It is a further object of this invention to provide a feeder mechanism by which a plurality of pods can be stored in the feeder system and a single pod be transported to the rollers so that it may go through the image inspection and viewing process.

It is a further object of the present invention to provide the rollers as translucent material in which lights can be positioned internally or interiorly of the rollers so as to provide backlighting for the camera-imaging system.

A still further object of the present invention is to provide for rotation of the rollers, on which a single pod is positioned, so that three views of the pod can be taken. A first view of the pod is taken which covers approximately one-third of the surface area of the pod. Upon completion of a first view, the motor causes rotation of the rollers and, subsequently, rotation of the pod through an angle of approximately 120 completion of the rotation, a second view of the peanut pod is then made. Upon completion of the second view of the pod, the pod is then rotated, again by rotation of the rollers, to its final position for a third view through the machine vision system. Upon completion of the third view, a complete picture of the entire surface area of the pod is then available. The pod can then be classified into various maturity classes based on the best view of the imaging system. Immediately upon completion of the third view, the pod is ejected from the housing and a new pod is fed from the vibratory feeder mechanism so that the process can then be completed again. Each pod contained in the vibratory bowl is in turn fed through a chute mechanism into the inspection housing for completion of three views which, for each pod, covers its entire surface area.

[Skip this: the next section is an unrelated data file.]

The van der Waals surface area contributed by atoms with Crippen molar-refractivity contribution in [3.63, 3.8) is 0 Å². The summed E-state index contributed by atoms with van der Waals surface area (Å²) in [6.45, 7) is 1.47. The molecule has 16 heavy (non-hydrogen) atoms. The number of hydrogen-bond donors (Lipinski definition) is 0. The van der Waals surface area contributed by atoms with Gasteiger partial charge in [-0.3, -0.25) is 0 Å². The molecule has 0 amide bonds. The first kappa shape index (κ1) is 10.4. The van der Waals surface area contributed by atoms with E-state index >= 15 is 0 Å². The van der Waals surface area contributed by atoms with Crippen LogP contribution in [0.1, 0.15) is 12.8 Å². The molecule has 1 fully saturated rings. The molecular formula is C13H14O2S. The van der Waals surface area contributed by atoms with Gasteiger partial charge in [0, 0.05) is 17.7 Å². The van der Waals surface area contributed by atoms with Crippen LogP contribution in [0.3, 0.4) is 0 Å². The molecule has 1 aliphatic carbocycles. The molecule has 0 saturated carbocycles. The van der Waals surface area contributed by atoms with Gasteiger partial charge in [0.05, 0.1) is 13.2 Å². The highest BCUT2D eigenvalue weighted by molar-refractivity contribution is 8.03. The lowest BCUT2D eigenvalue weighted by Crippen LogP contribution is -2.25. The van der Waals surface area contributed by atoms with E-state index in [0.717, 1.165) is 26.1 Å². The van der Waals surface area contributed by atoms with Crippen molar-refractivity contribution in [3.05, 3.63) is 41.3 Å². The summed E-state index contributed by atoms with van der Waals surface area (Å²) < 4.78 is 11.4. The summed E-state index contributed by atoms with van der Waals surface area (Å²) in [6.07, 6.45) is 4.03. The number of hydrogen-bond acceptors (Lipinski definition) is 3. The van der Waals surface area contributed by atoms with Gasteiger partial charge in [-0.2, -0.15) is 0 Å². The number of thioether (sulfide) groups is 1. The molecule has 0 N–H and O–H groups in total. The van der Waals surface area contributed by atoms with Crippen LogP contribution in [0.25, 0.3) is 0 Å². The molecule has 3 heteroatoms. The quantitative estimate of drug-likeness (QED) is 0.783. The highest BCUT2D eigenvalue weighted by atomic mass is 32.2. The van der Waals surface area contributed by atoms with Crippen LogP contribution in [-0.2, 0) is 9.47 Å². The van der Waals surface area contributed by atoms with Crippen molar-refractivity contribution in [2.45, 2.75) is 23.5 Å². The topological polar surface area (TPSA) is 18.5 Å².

BRIEF DESCRIPTION OF THE DRAWINGS

FIG. 1a is a schematic side view of the device. FIG. 1b is a schematic front view of the device.

FIG. 2 represents schematic components of the machine vision system.

LIST OF REFERENCE NUMERALS

10. Schematic for the machine vision system

12. Support stand

14. Vibratory feeder bowl

15. Support stand for vibratory feeder bowl

16. Passageway or chute

17. Gate Assembly

18. Measurement and inspection chamber

20. Adjustable height mechanism

23. Parallel linkage adjustment

24. Camera

25. Cooling fan for measurement and inspection chamber

26. Stepper motor

28. Support frame

30. Light source

31. Light source

40. Schematic of machine vision control system

41. Camera controller

42. Image monitor

44. Machine vision processor

46. Computer

50. Roller

51. Cradle for roller 50

52. Roller

53. Cradle for roller 52

56. Internal light source for roller 50

58. Internal light source for roller 52

60. Peanut pod

62. Pneumatic plunger

64. Computer RS-232 port

66. Digital I/O controller

68. Opto-isolated relays

70. Programmalbe timer

72. Stepper motor controller

74. Stepper motor

DETAILED DESCRIPTION OF THE INVENTION

In FIG. 1a and FIG. 1b, reference numeral 10 generally represents the schematic for the machine vision system. Reference numeral 12 indicates a stand for supporting the elements of the machine vision system and reference numeral 14 represents the vibratory feeder bowl in which the plurality of pods of peanuts are deposited prior to their inspection. Reference number 15 represents a stand for supporting the vibratory feeder bowl 14. A passageway is indicated at reference numeral 16 and extends between the vibratory bowl 14 and the measurement and inspection chamber 18. The passageway 16 provides a chute for the release of a single peanut pod through the chute and into the measurement and inspection chamber. An adjustable height mechanism 20 is provided so as to adjust the relationship of the passageway or chute 16 extending between the vibratory feeder bowl 14 and the measurement and inspection chamber 18. The measurement and inspection chamber rests on a support 22 which also supports the camera 24 through a parallel linkage adjustment 23. A stepper motor 26 is provided on a support frame 28. The camera is vertically displaced with respect to the measurement and inspection chamber by being positioned above and adjacent to the measurement and inspection chamber 18. Reference numeral 25 indicates a cooling fan for the measurement and inspection chamber 18.